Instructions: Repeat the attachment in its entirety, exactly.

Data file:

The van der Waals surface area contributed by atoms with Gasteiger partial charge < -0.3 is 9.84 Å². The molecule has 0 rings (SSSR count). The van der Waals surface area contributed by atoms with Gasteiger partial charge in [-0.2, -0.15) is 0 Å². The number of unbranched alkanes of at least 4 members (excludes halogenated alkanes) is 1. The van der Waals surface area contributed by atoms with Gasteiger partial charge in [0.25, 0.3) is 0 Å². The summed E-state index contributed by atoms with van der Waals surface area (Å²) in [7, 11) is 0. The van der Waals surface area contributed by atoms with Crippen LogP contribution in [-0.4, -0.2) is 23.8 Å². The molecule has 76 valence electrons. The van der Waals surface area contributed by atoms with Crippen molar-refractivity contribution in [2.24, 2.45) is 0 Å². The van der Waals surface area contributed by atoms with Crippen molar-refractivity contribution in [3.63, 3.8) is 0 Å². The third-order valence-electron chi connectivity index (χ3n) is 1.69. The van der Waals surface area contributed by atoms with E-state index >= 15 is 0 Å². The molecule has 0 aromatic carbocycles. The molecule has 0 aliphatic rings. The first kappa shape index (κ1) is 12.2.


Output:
The van der Waals surface area contributed by atoms with Gasteiger partial charge < -0.3 is 9.84 Å². The molecule has 0 rings (SSSR count). The van der Waals surface area contributed by atoms with Gasteiger partial charge in [-0.2, -0.15) is 0 Å². The number of unbranched alkanes of at least 4 members (excludes halogenated alkanes) is 1. The van der Waals surface area contributed by atoms with Gasteiger partial charge in [0.25, 0.3) is 0 Å². The summed E-state index contributed by atoms with van der Waals surface area (Å²) in [7, 11) is 0. The van der Waals surface area contributed by atoms with Crippen LogP contribution in [-0.4, -0.2) is 23.8 Å². The molecule has 76 valence electrons. The van der Waals surface area contributed by atoms with Crippen molar-refractivity contribution in [2.24, 2.45) is 0 Å². The van der Waals surface area contributed by atoms with Crippen molar-refractivity contribution in [3.63, 3.8) is 0 Å². The third-order valence-electron chi connectivity index (χ3n) is 1.69. The van der Waals surface area contributed by atoms with E-state index >= 15 is 0 Å². The molecule has 0 aromatic carbocycles. The molecule has 0 aliphatic rings. The first kappa shape index (κ1) is 12.2.